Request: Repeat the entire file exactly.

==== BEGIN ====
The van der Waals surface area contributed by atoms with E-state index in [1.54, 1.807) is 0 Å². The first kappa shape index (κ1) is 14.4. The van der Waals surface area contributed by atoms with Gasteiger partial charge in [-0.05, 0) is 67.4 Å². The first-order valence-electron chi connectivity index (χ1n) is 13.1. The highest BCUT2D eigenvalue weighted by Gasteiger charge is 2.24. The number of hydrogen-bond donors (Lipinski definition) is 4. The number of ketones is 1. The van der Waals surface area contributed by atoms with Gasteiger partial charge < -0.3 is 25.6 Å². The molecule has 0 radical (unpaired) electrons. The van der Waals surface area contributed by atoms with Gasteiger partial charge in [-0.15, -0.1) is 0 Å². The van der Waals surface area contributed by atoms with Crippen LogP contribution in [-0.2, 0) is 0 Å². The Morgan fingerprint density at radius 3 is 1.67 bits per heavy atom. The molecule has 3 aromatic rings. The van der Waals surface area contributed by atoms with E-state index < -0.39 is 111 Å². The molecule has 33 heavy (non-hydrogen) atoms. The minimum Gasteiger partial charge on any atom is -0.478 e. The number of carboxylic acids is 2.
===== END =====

The van der Waals surface area contributed by atoms with E-state index in [1.54, 1.807) is 0 Å². The first kappa shape index (κ1) is 14.4. The van der Waals surface area contributed by atoms with Gasteiger partial charge in [-0.05, 0) is 67.4 Å². The first-order valence-electron chi connectivity index (χ1n) is 13.1. The highest BCUT2D eigenvalue weighted by Gasteiger charge is 2.24. The number of hydrogen-bond donors (Lipinski definition) is 4. The number of ketones is 1. The van der Waals surface area contributed by atoms with Gasteiger partial charge < -0.3 is 25.6 Å². The molecule has 0 radical (unpaired) electrons. The van der Waals surface area contributed by atoms with Gasteiger partial charge in [-0.15, -0.1) is 0 Å². The van der Waals surface area contributed by atoms with Crippen LogP contribution in [-0.2, 0) is 0 Å². The Morgan fingerprint density at radius 3 is 1.67 bits per heavy atom. The molecule has 3 aromatic rings. The van der Waals surface area contributed by atoms with E-state index < -0.39 is 111 Å². The molecule has 33 heavy (non-hydrogen) atoms. The minimum Gasteiger partial charge on any atom is -0.478 e. The number of carboxylic acids is 2.